Where Will Writing Take You Today?

Egypt-Great-Pyramid-Giza

Writing can take you places.  Imagination is the realm in which The Hallowed Order of Writers live and conduct their business and pleasure.  Yes, even non-fiction writers and those boring (*yawn*) textbook writers, all inhabit Imagination.  When you write – whether for a history paper on the profane aspects of Saladin’s sacred government during the time of the Crusades or a recipe for your grandmother’s favorite style of kimchi – where does your mind take you?  When I write, my mind takes me to far-flung regions of the world and beyond.

Take, for instance, this blog.  As I was sitting down to write this blog, my mind went to the Pyramids of Giza.  So I looked it up on Google and I found a map of the entire Giza complex from a bird’s-eye-view.  Then I started to remember all the trippy little factoids that I’d picked up about this mysterious complex of pyramids.  One of my favorites is how the three pyramids – Khufu, Khafre, and Menkaure – are an identical replication of the three stars that make up the belt of the constellation Orion.  They line up perfectly to scale, stupefying the mind as to how such an ancient civilization could accomplish such a feat without modern GPS technology or satellite imaging.  Even more surprising, is how the pyramids were built at all.

There is a long-standing theory as to how the Great Pyramid (Khufu) was built by thousands of slave-labor hours over a period of years – even decades.  Only now, is the theory being challenged with any kind of serious scholarship.  The original theory goes that the pharaoh, Khufu, enslaved his populace and forced them to build the greatest pyramid to ever have been built by devising a series of rolling logs and ramps to transport the megaliths from great distances and then lift them ever higher as the pyramid was being built, block-by-excruciating-block.  Interestingly enough, most Egyptian Egyptologists agree that Khufu most likely used artisan labor – paid, as opposed to enslaved – to build his pyramid.  What is also worthy of notice is that the rolling logs and ramps theory is being questioned for the first time by somebody other than ancient astronaut theorists.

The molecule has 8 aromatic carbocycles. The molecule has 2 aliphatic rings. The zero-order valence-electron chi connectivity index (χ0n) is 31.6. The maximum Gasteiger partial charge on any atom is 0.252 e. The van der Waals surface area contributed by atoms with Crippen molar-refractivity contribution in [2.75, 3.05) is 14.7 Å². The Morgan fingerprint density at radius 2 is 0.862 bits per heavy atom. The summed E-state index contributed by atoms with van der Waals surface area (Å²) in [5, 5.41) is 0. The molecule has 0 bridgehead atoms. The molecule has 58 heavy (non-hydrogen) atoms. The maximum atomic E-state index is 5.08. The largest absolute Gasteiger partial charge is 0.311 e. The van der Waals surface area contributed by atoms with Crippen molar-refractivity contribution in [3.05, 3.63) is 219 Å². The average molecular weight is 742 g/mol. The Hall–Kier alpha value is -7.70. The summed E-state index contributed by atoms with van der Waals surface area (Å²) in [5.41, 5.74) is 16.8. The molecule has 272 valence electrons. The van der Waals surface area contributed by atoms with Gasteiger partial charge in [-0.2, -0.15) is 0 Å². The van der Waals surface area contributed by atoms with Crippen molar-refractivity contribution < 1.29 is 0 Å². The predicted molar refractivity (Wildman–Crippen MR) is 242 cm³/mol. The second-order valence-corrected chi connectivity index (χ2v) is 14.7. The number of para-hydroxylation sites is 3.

First, materials scientist Joseph Davidovits has proposed that instead of transporting giant eighty ton rocks across the desert the Egyptians may have used a primitive form of concrete that they mixed on site, molded to the exact shapes necessary to be the building blocks of the pyramids.  Fascinating, but highly controversial because concrete wouldn’t be invented until much later in Antiquity.

Secondly, a French architect by the name of Jean-Pierre Houdin has proposed that instead of an exterior ramp wrapping around and ascending the pyramid that the pyramid builders utilized an interior ramp which would be much more economical and spatially pragmatic to engineers because the ramp could be made at a much lower grade of incline than the exterior one.  The only problem with this theory is still the question of how megaliths were transported to where they needed to be on the pyramid itself.  I mean, come on, getting an eighty ton rock from point A to point B is a logistical and engineering miracle in-and-of-itself but then getting that rock up to where your workers are currently placing the next stones is another herculean objective all by itself.

So then I started thinking about how incredible an undertaking it was to build Khufu’s pyramid.  I’m with the Egyptian Egyptologists (say that fast twenty times) on this one.  Slave labor is a blunt instrument at best and the precision crafting of each of the blocks of the Great Pyramid requires a work force that has a modicum of care and dedication.  Also, I think ancient human beings deserve a lot more credit for their achievements than modern paleo-scientists are giving them.  I look at the Mayan calendar, with its three cooperative systems of tracking time, and wonder at its level of precision compared with the far inferior Gregorian one of today.

So, where will your writing take you tomorrow?

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